The final Sunday of Ordinary Time is celebrated as the Solemnity of Christ the King of the Universe, a reminder as one year ends and another begins, that Jesus Christ is the Lord and Master of everything that is, including time itself.
By celebrating the feasts and seasons of the Church year, observing her fasts, prayerfully participating in her liturgies and reading the scriptures assigned to each Sunday (if not every day), our lives become ordered around the model of Christ. As we celebrate these mysteries, let us pray that we may truly imitate what they contain so that we may obtain what they promise.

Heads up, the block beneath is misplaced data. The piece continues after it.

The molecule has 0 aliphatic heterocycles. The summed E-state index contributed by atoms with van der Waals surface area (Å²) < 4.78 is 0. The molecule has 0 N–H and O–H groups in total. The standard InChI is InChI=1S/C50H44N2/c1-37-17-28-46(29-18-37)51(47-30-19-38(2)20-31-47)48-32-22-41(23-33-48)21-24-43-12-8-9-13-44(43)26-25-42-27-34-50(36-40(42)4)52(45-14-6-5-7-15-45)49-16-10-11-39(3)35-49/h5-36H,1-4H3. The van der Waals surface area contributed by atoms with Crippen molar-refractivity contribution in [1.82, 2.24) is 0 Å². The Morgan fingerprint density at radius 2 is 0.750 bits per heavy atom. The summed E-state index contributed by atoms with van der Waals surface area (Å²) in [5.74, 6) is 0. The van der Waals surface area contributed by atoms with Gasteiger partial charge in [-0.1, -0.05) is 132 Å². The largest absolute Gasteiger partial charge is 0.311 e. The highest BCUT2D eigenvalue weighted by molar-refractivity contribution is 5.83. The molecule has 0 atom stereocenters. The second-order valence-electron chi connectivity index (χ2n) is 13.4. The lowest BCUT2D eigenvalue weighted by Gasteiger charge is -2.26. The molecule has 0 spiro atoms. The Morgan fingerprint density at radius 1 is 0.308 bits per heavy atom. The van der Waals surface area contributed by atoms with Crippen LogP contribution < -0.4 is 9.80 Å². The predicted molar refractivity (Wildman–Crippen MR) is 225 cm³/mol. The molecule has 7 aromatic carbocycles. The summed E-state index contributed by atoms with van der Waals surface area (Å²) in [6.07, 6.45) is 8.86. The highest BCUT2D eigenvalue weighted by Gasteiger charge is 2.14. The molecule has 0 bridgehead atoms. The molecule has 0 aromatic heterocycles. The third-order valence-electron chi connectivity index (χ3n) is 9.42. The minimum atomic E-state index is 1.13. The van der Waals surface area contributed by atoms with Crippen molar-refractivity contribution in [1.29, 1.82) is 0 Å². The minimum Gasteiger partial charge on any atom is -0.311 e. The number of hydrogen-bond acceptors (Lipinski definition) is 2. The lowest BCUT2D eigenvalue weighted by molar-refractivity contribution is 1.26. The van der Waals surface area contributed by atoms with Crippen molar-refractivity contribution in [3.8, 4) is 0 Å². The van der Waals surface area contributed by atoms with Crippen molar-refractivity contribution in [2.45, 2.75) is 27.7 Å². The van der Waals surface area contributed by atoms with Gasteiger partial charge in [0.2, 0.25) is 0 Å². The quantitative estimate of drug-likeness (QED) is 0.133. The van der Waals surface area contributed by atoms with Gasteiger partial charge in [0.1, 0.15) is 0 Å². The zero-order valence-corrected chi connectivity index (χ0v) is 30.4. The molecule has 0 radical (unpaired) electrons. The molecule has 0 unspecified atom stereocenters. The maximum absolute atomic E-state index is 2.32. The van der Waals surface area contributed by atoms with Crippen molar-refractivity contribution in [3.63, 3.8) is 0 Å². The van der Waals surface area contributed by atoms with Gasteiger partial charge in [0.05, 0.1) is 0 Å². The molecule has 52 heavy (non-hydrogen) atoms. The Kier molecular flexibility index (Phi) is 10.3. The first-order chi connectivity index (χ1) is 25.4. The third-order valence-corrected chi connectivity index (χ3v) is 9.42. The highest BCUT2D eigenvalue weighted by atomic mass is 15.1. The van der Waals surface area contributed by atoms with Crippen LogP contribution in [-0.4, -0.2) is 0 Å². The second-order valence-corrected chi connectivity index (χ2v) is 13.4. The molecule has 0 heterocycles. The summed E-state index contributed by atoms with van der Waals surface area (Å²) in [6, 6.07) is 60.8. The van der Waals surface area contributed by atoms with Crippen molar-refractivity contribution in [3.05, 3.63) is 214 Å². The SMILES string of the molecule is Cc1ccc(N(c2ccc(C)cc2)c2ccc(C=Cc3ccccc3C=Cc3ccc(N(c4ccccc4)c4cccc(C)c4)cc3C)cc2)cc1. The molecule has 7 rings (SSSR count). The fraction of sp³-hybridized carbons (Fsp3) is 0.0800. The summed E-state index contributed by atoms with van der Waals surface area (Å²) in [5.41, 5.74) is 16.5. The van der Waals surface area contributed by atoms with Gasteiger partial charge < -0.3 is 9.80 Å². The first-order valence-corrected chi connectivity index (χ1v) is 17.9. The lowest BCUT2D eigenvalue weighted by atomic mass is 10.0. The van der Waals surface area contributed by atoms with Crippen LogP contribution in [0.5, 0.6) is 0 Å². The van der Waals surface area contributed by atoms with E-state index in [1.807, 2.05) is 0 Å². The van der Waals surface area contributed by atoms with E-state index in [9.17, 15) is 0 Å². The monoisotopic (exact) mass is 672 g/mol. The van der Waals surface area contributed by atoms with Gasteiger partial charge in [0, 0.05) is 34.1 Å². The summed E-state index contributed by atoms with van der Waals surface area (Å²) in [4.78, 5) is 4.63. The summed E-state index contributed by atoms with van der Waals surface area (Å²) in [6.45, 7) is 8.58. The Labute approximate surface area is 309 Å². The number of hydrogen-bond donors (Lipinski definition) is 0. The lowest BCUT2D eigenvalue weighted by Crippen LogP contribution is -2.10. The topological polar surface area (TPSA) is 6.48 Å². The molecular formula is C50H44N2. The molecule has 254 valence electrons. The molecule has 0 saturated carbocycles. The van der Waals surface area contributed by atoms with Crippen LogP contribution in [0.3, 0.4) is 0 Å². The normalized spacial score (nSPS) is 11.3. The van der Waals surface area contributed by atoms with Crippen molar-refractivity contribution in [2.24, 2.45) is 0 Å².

More on Liturgical Colors
For those who are curious, here is when the different liturgical colors are used in the Roman Rite of the Catholic Church throughout the year (other Rites will have their own traditions).
- GREEN: Ordinary Time
- WHITE/GOLD: Christmas, Easter, feast days of non-martyrs, and celebrations such as baptisms, weddings, funerals, ordinations, and solemn blessings
- VIOLET/PURPLE: Lent, Advent, funerals and penance services
- RED: Palm Sunday, Good Friday, Pentecost, feast days of martyrs, and the celebration of confirmation
- ROSE: optional color on the 3rd Sunday of Advent (Gaudete) and the 4th Sunday of Lent (Laetare)
- BLACK: optional color for funerals and All Souls Day